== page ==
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NASA demonstrates ultra high heat GRX-810 alloy for 3D printing

An an oxide dispersion-strengthened alloy, twice as strong as currently available superalloys

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A team of innovators from NASA and The Ohio State University have detailed the characteristics of a new metal alloy, GRX-810, a breakthrough in 3D printable high-temperature material that could lead to stronger, more durable parts for airplanes and spacecraft. The findings were published in a peer-reviewed paper published in the journal Nature.

“This superalloy has the potential to dramatically improve the strength and toughness of components and parts used in aviation and space exploration,” said Dr. Tim Smith of NASA’s Glenn Research Center in Cleveland, lead author of the Nature paper. Smith and his Glenn colleague Christopher Kantzos invented GRX-810.

Smith and his team employed time-saving computer modeling, as well as laser powder bed fusion 3D printing (LPBF) to produce sample parts. They used this process to produce the NASA logo pictured above.

Scatter plot of superalloy creep rupture life at 1,093 °C. GRX-810 presents superior creep properties compared with wrought alloys currently used in 3D printed high-temperature applications.

GRX-810 is an oxide dispersion-strengthened alloy. In other words, tiny particles containing oxygen atoms spread throughout the alloy enhancing its strength. Such alloys are excellent candidates to build aerospace parts for high-temperature applications, like those inside aircraft and rocket engines, because they can withstand harsher conditions before reaching their breaking points.

Current state-of-the-art 3D printed superalloys like Haynes, Hastelloy and Inconel can withstand temperatures up to 2,000 degrees Fahrenheit. Compared to those, GRX-810 is twice as strong, over 1,000 times more durable, and twice as resistant to oxidation.

NASA demonstrates ultra high heat GRX-810 alloy for 3D printing, an  ultra strong oxide dispersion-strengthened alloy
A cross-sectioned thrust chamber printed on a Velo3D Sapphire system in GRCop-42. The chamber walls contain internal channels for regenerative cooling.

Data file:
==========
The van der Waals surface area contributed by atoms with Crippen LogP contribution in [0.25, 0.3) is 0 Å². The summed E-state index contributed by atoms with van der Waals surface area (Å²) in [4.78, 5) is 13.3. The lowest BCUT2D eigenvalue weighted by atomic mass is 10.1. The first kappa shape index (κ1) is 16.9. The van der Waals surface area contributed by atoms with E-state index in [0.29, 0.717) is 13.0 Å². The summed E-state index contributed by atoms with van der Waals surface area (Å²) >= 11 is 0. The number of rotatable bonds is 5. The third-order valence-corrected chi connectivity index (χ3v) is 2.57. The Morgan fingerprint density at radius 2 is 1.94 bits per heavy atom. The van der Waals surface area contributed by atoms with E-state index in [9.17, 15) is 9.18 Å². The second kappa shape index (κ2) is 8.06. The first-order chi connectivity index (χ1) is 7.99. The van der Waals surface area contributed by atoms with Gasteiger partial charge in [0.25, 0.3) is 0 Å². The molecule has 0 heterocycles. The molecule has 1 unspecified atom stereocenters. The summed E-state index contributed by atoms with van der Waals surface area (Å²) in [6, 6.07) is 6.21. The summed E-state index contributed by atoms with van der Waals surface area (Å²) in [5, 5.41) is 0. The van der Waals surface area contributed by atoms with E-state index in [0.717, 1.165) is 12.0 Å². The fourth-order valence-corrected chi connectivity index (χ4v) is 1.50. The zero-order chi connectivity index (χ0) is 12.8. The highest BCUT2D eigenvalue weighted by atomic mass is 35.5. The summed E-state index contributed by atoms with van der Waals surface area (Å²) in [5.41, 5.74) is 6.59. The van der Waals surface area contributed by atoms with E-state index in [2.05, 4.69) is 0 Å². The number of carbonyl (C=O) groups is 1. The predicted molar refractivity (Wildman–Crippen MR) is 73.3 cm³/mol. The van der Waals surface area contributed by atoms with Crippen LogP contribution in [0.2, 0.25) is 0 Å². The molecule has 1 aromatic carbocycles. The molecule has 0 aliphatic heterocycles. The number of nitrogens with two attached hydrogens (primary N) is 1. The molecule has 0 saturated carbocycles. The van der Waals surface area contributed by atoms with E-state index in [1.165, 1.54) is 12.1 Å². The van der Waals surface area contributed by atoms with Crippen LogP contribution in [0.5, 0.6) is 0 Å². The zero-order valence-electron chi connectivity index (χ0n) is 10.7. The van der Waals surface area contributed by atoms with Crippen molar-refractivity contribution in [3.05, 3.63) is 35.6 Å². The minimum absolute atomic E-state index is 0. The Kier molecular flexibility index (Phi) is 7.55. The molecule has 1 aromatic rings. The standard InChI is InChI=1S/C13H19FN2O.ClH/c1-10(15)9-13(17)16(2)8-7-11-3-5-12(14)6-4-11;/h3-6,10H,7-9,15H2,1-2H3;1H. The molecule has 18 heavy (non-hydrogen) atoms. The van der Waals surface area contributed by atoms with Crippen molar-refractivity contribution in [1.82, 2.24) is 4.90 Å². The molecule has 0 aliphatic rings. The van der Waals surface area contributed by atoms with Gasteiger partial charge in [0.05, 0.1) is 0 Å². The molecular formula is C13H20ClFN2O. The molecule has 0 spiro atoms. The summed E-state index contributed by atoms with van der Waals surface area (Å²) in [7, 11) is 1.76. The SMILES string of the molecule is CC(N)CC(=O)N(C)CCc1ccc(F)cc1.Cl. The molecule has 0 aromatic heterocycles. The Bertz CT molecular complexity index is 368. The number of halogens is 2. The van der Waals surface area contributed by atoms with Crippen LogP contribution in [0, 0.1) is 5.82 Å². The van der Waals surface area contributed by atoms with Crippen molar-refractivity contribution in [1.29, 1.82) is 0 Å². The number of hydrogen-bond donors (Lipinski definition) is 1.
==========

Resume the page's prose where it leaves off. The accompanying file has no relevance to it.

“This new alloy is a major achievement,” said Dale Hopkins, deputy project manager of NASA’s Transformational Tools and Technologies project. “In the very near future, it may well be one of the most successful technology patents NASA Glenn has ever produced.”

Many will remember that in 2019 NASA was also behind the development of GRCop-42, a high-strength, high-conductivity copper-based alloy, that was created by a team from the NASA Marshall Space Flight Center (MSFC) in Alabama and the NASA Glenn Research Center (GRC) in Ohio.

This copper alloy has since become widely used in AM by various companies (including notably Velo3D) to produce near-fully-dense 3D printed parts such as combustion chamber liners and fuel injectors.

A team of contributors from Glenn, NASA’s Ames Research Center in California’s Silicon Valley, NASA’s Marshall Space Flight Center in Huntsville, Alabama, and The Ohio State University co-authored the Nature paper.

GRX-810 was developed under NASA’s Transformational Tools and Technologies project, with support from the agency’s Game Changing Development Program.

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Davide Sher

Since 2002, Davide has built up extensive experience as a technology journalist, market analyst and consultant for the additive manufacturing industry. Born in Milan, Italy, he spent 12 years in the United States, where he completed his studies at SUNY USB. As a journalist covering the tech and videogame industry for over 10 years, he began covering the AM industry in 2013, first as an international journalist and subsequently as a market analyst, focusing on the additive manufacturing industry and relative vertical markets. In 2016 he co-founded London-based VoxelMatters. Today the company publishes the leading news and insights websites and, as well as VoxelMatters Directory, the largest global directory of companies in the additive manufacturing industry.

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